There's no archery or horseback riding, and the only arts taught are lifesaving skills.
Teens at Camp EMS at Allegheny College this week are learning to assess, stabilize and, if necessary, extricate trauma patients. The camp is operated by EmergyCare to introduce young adults ages 14 through 17 to emergency medical services careers.
By the end of camp Friday, each camper will have basic life-support skills and will earn American Heart Association CPR certification. Outstanding campers earn scholarships for EmergyCare EMT training.
"I learned a lot," said Riley Atkins, 15, of Guys Mills. Atkins is attending Camp EMS for a second time and is an aspiring EMT. "And it's a lot of fun," she said.
That's despite camp days that start at 6 a.m. with physical fitness and end at 9 p.m. after classes covering musculoskeletal injuries, spinal immobilization, triage for mass casualty events and other topics.
All lessons are hands-on so that students can put new skills to work and experience what it's like to be an EMT, said camp director Jim Kifer. Kifer is education coordinator for Erie-based EmergyCare and launched Camp EMS in 2013.
"The program is extremely hands-on," Kifer said. "Speakers are told to have a maximum of 20 minutes of lecture without integrating activities. It's summer, after all. Who wants to just sit in a classroom and listen?"
Morgan McQueeney, 15, of Lawrence Park, also is a repeat EMS camper. She hopes to be a family physician.
"I like the positive work environment here, and I find this really fun," she said.
SWAT team, canine rescue and medical helicopter demonstrations are camper favorites, Kifer said.
"Stat MedEvac has always been a hit with the kids," Kifer said. "They get to put their hands on it, sit inside, and talk to the pilot, flight nurse and medic."
Makenna Hague, 18, of Townville, is participating in her fifth Camp EMS this summer, this year as a senior cadet, and is considering working as a flight medic one day. She won a scholarship for EmergyCare EMT training and will be tested soon for certification.
"I will work as an EMT first. The plan after that is to be a paramedic or a flight medic," she said. "I've always been interested in the medical field, and I love trauma and the excitement of EMS. Camp helped me and has helped a lot of kids figure out that this is what they want to do in life."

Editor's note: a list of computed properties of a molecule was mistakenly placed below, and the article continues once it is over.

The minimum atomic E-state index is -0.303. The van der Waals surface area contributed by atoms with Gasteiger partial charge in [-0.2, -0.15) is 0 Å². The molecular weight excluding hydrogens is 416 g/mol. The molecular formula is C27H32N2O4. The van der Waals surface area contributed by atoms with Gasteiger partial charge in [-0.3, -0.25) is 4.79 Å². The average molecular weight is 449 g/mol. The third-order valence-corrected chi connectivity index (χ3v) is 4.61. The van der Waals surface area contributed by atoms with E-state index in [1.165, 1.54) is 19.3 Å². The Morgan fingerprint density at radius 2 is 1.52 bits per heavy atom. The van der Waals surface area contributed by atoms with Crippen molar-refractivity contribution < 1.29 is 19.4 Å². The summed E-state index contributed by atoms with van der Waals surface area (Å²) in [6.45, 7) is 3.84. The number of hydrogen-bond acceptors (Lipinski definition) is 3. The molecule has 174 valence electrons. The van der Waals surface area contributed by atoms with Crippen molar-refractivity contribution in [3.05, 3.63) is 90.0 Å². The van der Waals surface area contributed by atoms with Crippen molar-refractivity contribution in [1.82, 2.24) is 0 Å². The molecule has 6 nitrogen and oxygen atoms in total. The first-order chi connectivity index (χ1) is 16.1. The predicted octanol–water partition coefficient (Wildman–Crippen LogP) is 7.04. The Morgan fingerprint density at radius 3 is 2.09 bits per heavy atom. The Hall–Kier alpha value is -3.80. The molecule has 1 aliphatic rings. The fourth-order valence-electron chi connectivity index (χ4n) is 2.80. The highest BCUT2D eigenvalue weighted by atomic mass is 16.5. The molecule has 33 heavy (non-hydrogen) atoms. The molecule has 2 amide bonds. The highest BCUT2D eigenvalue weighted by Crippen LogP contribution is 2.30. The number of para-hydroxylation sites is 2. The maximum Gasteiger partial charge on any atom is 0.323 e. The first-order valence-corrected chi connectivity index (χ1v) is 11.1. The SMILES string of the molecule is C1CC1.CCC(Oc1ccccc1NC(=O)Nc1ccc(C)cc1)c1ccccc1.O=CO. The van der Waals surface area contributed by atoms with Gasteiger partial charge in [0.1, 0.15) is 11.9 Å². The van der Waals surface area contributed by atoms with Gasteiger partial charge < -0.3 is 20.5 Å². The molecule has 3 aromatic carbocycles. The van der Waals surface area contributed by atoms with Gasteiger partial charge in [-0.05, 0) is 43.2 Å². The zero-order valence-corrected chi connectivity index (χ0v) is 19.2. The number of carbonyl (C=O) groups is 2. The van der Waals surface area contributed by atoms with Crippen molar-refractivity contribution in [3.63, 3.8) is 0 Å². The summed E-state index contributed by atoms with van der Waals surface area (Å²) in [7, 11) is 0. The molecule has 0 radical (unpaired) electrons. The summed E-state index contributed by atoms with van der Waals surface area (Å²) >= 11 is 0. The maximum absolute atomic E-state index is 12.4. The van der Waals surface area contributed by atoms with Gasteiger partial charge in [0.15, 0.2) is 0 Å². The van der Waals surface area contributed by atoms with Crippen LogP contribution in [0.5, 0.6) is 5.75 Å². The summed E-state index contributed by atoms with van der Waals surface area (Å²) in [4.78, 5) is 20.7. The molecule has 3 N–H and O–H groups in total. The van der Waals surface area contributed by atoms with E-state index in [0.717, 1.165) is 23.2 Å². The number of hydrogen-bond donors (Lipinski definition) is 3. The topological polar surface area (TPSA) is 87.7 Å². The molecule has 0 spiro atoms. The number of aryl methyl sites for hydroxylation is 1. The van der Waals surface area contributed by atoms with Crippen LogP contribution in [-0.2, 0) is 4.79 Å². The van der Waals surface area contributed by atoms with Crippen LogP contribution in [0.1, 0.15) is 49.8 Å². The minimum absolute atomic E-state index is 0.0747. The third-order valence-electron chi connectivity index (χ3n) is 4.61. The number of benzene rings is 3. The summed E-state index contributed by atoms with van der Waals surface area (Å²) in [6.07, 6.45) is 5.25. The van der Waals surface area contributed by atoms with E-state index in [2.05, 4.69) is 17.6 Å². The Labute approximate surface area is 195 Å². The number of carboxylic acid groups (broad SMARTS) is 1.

Dylan Thomson, 23, of North East, has been to Camp EMS every summer since it started six years ago, currently as a counselor. He also earned a scholarship to complete EmergyCare EMT training and now volunteers with Crescent Hose Company. He is a graduate of the University of Pittsburgh at Johnstown and plans to apply to medical schools in 2020.
On Tuesday, he showed campers how to evaluate, stabilize and extricate a patient from tight quarters — in this case, under equipment on a campus playground.
"I enjoy volunteering to help the kids," he said.
Nolan Beardsley, 20, also of North East, showed campers how to insert a tube into the trachea to protect a patient's airway and help the patient breathe. Campers used training dummies to get the hang of the procedure.
Beardsley attended the camp several years ago and is a counselor this year.
"Halfway through my first week of camp, I fell in love with this," Beardsley said of emergency medicine. He also earned a camper scholarship for EmergyCare EMT training and, like Thomson, volunteers his services with Crescent Hose and as a Camp EMS counselor.
"It's the best week of my life," Beardsley said. "I love to share my passion with kids."
Beardsley is studying nursing at Mercyhurst North East and plans to work as a pre-hospital registered nurse.
The young counselors are just a few of the camp's successes, Kifer said.
"They're the reason we created this program, for that kind of success story," Kifer said. "They show the kids here that an emergency medical technician can be a career or a stepping stone to other careers, in medicine, nursing, anesthesiology, even pharmacy."
Camp EMS also benefits EmergyCare and other EMS providers that have been hurting for employees and volunteers.
"There's a major staffing crisis in EMS in general, not only in Pennsylvania but on a national scale," said David Basnak, EmergyCare operations manager. "We don't see a lot of people getting into the field like we used to. One of the things that Camp EMS does is help introduce young individuals to allied health careers."
A number of camp graduates now volunteer with local fire departments, have gone on to work for EmergyCare or are continuing training for other medical careers.
"The camp shows kids what they are capable of doing and that they can come out of high school, attend a training program and basically take on a trade," Basnak said. "The program not only benefits the kids and benefits EmergyCare, it benefits the EMS community as a whole. We've had students who have gone through camp and now are helping out throughout the region."
EmergyCare in the past year has increased staffing between 30 percent and 40 percent. Among the incentives was a $3 hourly increase in starting salaries offered this past winter, Basnak said.
"We're definitely making progress in our organization, but a lot of other organizations are struggling regionally, statewide and nationally. But we have to keep our staffing up, so we're trying to look ahead, be very proactive and make sure that the next generation is ready to come behind us and take our place," he said.
Forty-seven students are participating in Camp EMS this summer. Cost for the week, including room and meals, is just $100, thanks to sponsors that cover most of the expenses. Full scholarships are available for up to 10 campers each summer.
Campers come from throughout EmergyCare's northwestern Pennsylvania coverage area and beyond. One girl came to camp from North Dakota one year.
"There is no other program like this that we're aware of," Kifer said.